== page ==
Saturday, August 30, 2014
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No headgear can help Thai boxers to two golds in Incheon

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[August 30, 2014]  BANGKOK (Reuters) - Thailand are optimistic of collecting at least two Asian Games boxing gold medals next month and believe the decision by the sport's governing body to ditch headguards will give them an edge in South Korea.

The International Amateur Boxing Association opted to remove headgear in men's bouts last year with many fighters getting their first chance to box without them at the Sept 19-Oct. 4 Games in Incehon.

Thailand Boxing Association head Pichai Chunhavajira said the move will aid his team of seven male fighters in South Korea, with all having grown up practicing other combat sports, like Muay Thai, without using headgear.

"The lack of headguards gives us the edge," Pichai told the Nation newspaper on Saturday.

A change in scoring will also favor the Thais, Pichai said, adding he thought bouts would be more exciting.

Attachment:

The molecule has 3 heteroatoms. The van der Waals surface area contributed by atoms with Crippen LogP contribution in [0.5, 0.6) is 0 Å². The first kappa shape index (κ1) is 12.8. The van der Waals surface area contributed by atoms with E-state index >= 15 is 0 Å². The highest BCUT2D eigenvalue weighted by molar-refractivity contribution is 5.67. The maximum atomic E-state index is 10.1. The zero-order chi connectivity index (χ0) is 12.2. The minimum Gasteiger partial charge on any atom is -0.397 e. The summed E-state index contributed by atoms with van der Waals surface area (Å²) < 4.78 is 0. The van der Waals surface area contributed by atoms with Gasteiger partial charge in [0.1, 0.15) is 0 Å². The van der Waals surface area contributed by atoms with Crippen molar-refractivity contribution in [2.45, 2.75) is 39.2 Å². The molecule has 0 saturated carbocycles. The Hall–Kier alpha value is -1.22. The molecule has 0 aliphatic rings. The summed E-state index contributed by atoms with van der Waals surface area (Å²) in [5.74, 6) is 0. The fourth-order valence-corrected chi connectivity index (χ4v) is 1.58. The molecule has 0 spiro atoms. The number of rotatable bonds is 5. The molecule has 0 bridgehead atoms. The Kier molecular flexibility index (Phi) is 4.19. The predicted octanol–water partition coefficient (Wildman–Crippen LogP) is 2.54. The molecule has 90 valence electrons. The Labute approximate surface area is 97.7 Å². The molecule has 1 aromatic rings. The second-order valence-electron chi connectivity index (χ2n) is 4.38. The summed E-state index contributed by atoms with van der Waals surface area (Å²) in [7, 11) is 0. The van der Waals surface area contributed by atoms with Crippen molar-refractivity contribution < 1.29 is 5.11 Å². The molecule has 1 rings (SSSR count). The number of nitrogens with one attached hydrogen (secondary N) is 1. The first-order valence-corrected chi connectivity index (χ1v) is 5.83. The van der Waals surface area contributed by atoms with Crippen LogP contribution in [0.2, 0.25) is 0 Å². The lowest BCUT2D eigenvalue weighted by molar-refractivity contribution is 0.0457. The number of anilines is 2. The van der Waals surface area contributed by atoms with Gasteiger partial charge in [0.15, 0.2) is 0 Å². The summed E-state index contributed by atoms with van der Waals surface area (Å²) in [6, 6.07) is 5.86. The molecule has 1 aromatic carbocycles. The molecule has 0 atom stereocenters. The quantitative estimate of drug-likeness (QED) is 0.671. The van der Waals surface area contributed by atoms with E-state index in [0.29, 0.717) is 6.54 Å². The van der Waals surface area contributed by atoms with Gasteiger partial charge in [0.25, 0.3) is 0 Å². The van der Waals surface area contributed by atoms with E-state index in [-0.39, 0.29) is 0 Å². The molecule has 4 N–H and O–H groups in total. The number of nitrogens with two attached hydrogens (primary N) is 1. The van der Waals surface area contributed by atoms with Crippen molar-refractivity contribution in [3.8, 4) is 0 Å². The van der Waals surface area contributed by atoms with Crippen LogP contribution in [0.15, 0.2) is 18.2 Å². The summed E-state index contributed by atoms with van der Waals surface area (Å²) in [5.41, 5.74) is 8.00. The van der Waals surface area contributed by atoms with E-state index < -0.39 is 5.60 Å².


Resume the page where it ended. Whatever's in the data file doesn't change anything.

"In the past we have rarely seen knockouts but with the new rules there will likely be KO's after a few rounds," he added.

"If they can make it clear they are better right from start, then it's very unlikely that the judging will go against them. But at the end of the day, you have to be really good to win."

Pichai has high hopes for light welterweight Wuttichai Masuk, flyweight Chatchai Butdee, light heavyweight Anawat Thongkratok and welterweight Sailom Adi.

Wuttichai looks most likely to deliver having beaten Cuban world number one Luis Oliva in the final of the AIBA's President's Cup in June. The 64 kilogram fighter also beat home favorite Almasbek Alibekov en route to victory in Almaty.

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"Judging from recent results, we have boxers who are potential Asian Games gold medalists," Pichai said.

"Wuttichai in particular won the President's Cup. It's not easy to beat a home fighter in a boxing powerhouse like Kazakhstan.

"We also have Sailom, Anawat and Chatchai, who have Olympic experience. These boxers have been in good form and have a good draw. They are capable of producing gold-medal-winning performances."

(Writing by Patrick Johnston in Singapore; editing by Amlan Chakraborty)

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